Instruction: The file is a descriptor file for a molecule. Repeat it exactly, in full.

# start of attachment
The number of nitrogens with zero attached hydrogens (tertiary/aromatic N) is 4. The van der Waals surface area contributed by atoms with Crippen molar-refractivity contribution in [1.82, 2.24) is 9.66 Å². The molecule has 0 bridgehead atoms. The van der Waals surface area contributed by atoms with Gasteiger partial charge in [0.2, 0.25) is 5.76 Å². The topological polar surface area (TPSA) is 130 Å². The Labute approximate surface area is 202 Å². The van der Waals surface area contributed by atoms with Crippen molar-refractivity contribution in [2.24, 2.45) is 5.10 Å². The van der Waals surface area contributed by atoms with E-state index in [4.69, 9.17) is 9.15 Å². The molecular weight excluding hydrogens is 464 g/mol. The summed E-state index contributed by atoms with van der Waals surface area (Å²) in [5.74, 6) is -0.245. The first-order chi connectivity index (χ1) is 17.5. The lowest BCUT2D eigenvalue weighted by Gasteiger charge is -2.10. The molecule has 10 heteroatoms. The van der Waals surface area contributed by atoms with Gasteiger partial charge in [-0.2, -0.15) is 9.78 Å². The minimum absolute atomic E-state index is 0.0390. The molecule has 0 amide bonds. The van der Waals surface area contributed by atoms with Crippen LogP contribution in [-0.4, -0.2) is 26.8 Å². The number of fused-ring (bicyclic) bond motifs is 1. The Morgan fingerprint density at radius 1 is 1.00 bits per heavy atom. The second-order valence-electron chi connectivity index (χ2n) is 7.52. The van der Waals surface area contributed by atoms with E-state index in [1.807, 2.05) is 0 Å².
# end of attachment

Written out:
The number of nitrogens with zero attached hydrogens (tertiary/aromatic N) is 4. The van der Waals surface area contributed by atoms with Crippen molar-refractivity contribution in [1.82, 2.24) is 9.66 Å². The molecule has 0 bridgehead atoms. The van der Waals surface area contributed by atoms with Gasteiger partial charge in [0.2, 0.25) is 5.76 Å². The topological polar surface area (TPSA) is 130 Å². The Labute approximate surface area is 202 Å². The van der Waals surface area contributed by atoms with Crippen molar-refractivity contribution in [2.24, 2.45) is 5.10 Å². The van der Waals surface area contributed by atoms with E-state index in [4.69, 9.17) is 9.15 Å². The molecular weight excluding hydrogens is 464 g/mol. The summed E-state index contributed by atoms with van der Waals surface area (Å²) in [5.74, 6) is -0.245. The first-order chi connectivity index (χ1) is 17.5. The lowest BCUT2D eigenvalue weighted by Gasteiger charge is -2.10. The molecule has 10 heteroatoms. The van der Waals surface area contributed by atoms with Gasteiger partial charge in [-0.2, -0.15) is 9.78 Å². The minimum absolute atomic E-state index is 0.0390. The molecule has 0 amide bonds. The van der Waals surface area contributed by atoms with Crippen LogP contribution in [-0.4, -0.2) is 26.8 Å². The number of fused-ring (bicyclic) bond motifs is 1. The Morgan fingerprint density at radius 1 is 1.00 bits per heavy atom. The second-order valence-electron chi connectivity index (χ2n) is 7.52. The van der Waals surface area contributed by atoms with E-state index in [1.807, 2.05) is 0 Å².